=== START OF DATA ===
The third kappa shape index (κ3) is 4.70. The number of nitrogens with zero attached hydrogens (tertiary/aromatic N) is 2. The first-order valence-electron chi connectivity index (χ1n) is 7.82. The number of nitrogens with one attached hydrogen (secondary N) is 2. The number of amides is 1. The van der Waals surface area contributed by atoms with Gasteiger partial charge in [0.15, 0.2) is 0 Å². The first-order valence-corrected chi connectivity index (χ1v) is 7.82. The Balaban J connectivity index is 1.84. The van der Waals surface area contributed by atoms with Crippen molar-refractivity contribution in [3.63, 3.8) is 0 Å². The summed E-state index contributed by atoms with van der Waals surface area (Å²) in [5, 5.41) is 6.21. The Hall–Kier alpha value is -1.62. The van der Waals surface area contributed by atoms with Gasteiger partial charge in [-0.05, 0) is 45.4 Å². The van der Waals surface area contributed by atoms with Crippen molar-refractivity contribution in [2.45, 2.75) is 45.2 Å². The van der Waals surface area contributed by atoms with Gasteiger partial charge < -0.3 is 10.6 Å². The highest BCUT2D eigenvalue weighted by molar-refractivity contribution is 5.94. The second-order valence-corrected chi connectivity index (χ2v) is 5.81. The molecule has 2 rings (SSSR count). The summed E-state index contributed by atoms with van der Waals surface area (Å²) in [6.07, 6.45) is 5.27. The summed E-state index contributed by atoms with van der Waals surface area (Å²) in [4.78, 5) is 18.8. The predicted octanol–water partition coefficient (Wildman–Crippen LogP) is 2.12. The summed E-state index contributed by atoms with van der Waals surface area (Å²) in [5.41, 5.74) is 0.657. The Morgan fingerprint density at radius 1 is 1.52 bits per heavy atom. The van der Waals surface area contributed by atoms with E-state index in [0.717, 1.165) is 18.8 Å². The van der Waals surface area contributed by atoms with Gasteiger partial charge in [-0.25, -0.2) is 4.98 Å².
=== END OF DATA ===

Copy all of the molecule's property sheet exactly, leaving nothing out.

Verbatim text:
The third kappa shape index (κ3) is 4.70. The number of nitrogens with zero attached hydrogens (tertiary/aromatic N) is 2. The first-order valence-electron chi connectivity index (χ1n) is 7.82. The number of nitrogens with one attached hydrogen (secondary N) is 2. The number of amides is 1. The van der Waals surface area contributed by atoms with Gasteiger partial charge in [0.15, 0.2) is 0 Å². The first-order valence-corrected chi connectivity index (χ1v) is 7.82. The Balaban J connectivity index is 1.84. The van der Waals surface area contributed by atoms with Crippen molar-refractivity contribution in [3.63, 3.8) is 0 Å². The summed E-state index contributed by atoms with van der Waals surface area (Å²) in [5, 5.41) is 6.21. The Hall–Kier alpha value is -1.62. The van der Waals surface area contributed by atoms with Gasteiger partial charge in [-0.05, 0) is 45.4 Å². The van der Waals surface area contributed by atoms with Crippen molar-refractivity contribution in [2.45, 2.75) is 45.2 Å². The van der Waals surface area contributed by atoms with Gasteiger partial charge < -0.3 is 10.6 Å². The highest BCUT2D eigenvalue weighted by molar-refractivity contribution is 5.94. The second-order valence-corrected chi connectivity index (χ2v) is 5.81. The molecule has 2 rings (SSSR count). The summed E-state index contributed by atoms with van der Waals surface area (Å²) in [6.07, 6.45) is 5.27. The summed E-state index contributed by atoms with van der Waals surface area (Å²) in [4.78, 5) is 18.8. The predicted octanol–water partition coefficient (Wildman–Crippen LogP) is 2.12. The summed E-state index contributed by atoms with van der Waals surface area (Å²) in [5.41, 5.74) is 0.657. The Morgan fingerprint density at radius 1 is 1.52 bits per heavy atom. The van der Waals surface area contributed by atoms with E-state index in [0.717, 1.165) is 18.8 Å². The van der Waals surface area contributed by atoms with Gasteiger partial charge in [-0.25, -0.2) is 4.98 Å².